Andreas Gursky – Kuwait Stock Exchange II, 2007
Photo: Andreas Gursky/VG Bild-Kunst, Courtesy Sprüth Magers, Berlin London
Andreas Gursky is a German photographer and professor. He is most well known for large format architecture and landscape color photos, and following the 1990’s; Gursky has been using technology and computers for editing and enhancing his photos.
Gursky is known for using an elevated vantage point as his main perspective. This allows the audience to view the scenes from a place that is both peripheral and central. Using each subject to create an unconventional geometry, he organizes the world fitting in with his personal visual logic. He began his portrayals of stock exchanges in 1990 and has continued this project throughout his career. Projects like this lead towards his visit to North Korea as well as a photos of concerts, sport events and other large-scale events.
Andreas Gursky – Pyongyang I, 2007, c-print, 307 x 215,5cm
© Andreas Gursky / VG Bild-Kunst. Courtesy: Monika Sprüth / Philomene Magers
Renowned for his large-format color photographs charting themes of globalized society at work and play, Andreas Gursky’s production employs the digital technology to capture and refine an astounding compilation of detail on an epic scale. The perspective in many of Gursky’s photographs is drawn from an elevated vantage point. This position enables the viewer to encounter scenes, encompassing both center and periphery, which are ordinarily beyond reach.
Andreas Gursky (b. 1955 in Leipzig, Germany) is one of the pioneers of contemporary photography. The work of the world-renowned art photographer who lives and works in Düsseldorf, Germany represents a revaluation of realism within contemporary photography through conceptual staging and digital image editing. The German photographer (born 1955) popularised photography focusing on day to day human activity in commerce, sports, leisure and so on. His trademark photos are large formats of stock exchanges, ports, concert arenas, race tracks and other areas that hold human activity. The point of angle is usually elevated to take in as much area as possible.
Gursky studied photography at the Folkwang Academy in Essen during the 1970s. He started experimenting with a 4×5 inch (10.2×12.7 cm) camera which was at odds with the photography of these days. He also focused on aspects of modern life in work, business, and social life.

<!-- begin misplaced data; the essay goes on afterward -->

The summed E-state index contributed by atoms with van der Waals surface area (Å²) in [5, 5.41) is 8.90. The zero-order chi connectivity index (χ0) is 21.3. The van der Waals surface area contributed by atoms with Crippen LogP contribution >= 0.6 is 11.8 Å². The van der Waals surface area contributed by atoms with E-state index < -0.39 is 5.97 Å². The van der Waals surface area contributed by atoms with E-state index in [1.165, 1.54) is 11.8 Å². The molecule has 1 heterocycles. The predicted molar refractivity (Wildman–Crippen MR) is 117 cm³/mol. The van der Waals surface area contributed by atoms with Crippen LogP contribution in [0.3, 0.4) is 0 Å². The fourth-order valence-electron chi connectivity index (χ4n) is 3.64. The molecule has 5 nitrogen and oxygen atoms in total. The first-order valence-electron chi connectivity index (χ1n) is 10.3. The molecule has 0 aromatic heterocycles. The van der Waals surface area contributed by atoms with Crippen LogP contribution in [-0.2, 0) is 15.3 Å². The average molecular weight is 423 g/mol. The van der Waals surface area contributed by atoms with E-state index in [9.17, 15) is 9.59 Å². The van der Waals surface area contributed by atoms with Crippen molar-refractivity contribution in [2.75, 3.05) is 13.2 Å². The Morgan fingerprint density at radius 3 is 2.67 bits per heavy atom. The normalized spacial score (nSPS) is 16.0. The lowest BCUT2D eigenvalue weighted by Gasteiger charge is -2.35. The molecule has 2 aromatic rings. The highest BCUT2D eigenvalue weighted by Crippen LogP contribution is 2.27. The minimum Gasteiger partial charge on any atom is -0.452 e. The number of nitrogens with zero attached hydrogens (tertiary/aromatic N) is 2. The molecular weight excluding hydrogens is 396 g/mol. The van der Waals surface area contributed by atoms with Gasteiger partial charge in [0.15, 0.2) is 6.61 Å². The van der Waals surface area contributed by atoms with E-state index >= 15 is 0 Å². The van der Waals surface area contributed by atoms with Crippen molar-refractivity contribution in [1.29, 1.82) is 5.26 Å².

Gursky pushed large format photography to new heights. By 1980s he was printing on commercial photography paper using the largest print paper available. He combined print papers to make the photos even larger. He was the first photographer to produce prints larger than 6×8 feet (1.8×2.4 m).
For his exhibition at the Museum Kunstpalast Gursky has selected 60 works from his oeuvre. Waiving a chronological hanging the mix of old and new, small and very large format works allows new and unusual views of Gursky’s photography.
The spectrum of Gursky’s work includes topics such as architecture, landscape, interiors, as well as large events with huge crowds such as The Mass Games of North Korea or his famed series of photos of stock exchanges throughout the world. In the Düsseldorf exhibition, whose arch spans of works from the early 1980s up to the series of works Ocean I-VI, 2010, or Bangkok, 2011, Andreas Gursky is presenting some of his latest, as yet not publicly exhibited works.
“It is not pure photography, what I do,” Gursky describes his own work. “All my pictures are based on a direct visual experience from which I develop an idea for a picture, which is subjected to testing in the studio and eventually worked on and precised at the computer.”